A life-altering bionic eye device that could partially restore eyesight for patients suffering from retinitis pigmentosa has received NHS approval in the UK.
The National Health Service (NHS) in the UK announced last week funding for a new trial that will enable 10 patients who suffer from retinitis pigmentosa (RP) to undergo surgery to implant a new bionic eye device known as the Argus II Bionic Eye Implant. The National Eye Institute estimates that one in 4000 people suffer from RP around the world, and the new device could be the first of its kind to restore sight to patients who have been left completely blind.
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The implant works in tandem with a small camera mounted on a pair of glasses that can be comfortably worn by the patient. The camera works to capture images and convert them into wireless signals that can be sent to the retina via electrodes. These electrodes work to stimulate the remaining retinal cells in the patient’s eye, which can then transmit information to the brain to help restore some level of sight to the patient.
Bionic eye technologies have been improving lately as medtech agencies look to implantable devices to help bridge the gap for patients who face partial or complete blindness. French medtech firm Pixium announced the first successful implantation of its bionic vision system last November—a project also aimed at treating patients suffering from retinitis pigmentosa. The trial proved to be a success as the implant enabled a 73-year-old patient to perceive light for the first time.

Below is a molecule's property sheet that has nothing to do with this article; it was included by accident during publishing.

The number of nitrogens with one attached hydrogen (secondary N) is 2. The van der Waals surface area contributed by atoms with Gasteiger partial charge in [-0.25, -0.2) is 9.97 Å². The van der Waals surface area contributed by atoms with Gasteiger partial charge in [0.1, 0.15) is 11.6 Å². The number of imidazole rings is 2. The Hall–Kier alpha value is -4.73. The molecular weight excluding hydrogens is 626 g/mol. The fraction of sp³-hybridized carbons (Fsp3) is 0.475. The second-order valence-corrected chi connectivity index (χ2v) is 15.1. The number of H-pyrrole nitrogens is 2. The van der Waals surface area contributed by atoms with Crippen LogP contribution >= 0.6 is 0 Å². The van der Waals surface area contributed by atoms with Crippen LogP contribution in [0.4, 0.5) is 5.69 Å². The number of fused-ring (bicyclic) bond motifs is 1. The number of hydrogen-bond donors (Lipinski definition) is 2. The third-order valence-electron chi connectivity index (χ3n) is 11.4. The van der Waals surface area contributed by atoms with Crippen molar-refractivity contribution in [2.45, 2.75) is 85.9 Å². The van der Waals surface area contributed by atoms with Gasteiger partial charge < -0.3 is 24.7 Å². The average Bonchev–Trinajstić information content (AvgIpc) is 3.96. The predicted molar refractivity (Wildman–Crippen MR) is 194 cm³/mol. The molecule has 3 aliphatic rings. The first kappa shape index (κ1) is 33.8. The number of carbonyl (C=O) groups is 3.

As for this new trial for the Argus II, the NHS has selected five patients from Manchester Royal Eye Hospital and five patients from Moorfields Eye Hospital in London to receive the implant. Following the surgeries, each patient will be closely monitored for a year to observe the impact of the device, and measure how much the bionic eye has improved the quality of life for the patients.
Each patient selected for the trial suffers from complete blindness, and can only sense the difference between daylight and darkness. The new system has been designed to help the brain decode flashes of light so that patients can begin to detect movement. Currently, there are no alternative treatment options for patients suffering from RP, as gene and stem cell treatments have attempted to restore sight to patients without much success. This new study aims to make the bionic eye implant the only real treatment option that can restore a level of vision to patients who are completely blind.
The NHS estimates that nearly 16,000 people suffer from RP in the UK, with varying degrees of vision deterioration. About 10 percent can no longer see the fingers on their own hand, and the NHS estimates that between 160 and 320 patients could be eligible for this bionic eye operation. Researchers also noted that the technology could be used to treat other conditions such as age-related macular degeneration — the most common cause of blindness or severe vision loss.
The cost for the bionic eye implant treatment is just £150,000 and includes the surgical procedure, follow-up observations, equipment, and rehabilitation. Once the study is completed at the end of 2017, the device will be evaluated on its performance, and will enable the NHS to consider implanting the device in a larger group of patients, as well as consider the technology for the treatment of other conditions that result in retinal degeneration.
Kristopher Sturgis is a contributor to Qmed.
[video courtesy of SECOND SIGHT]
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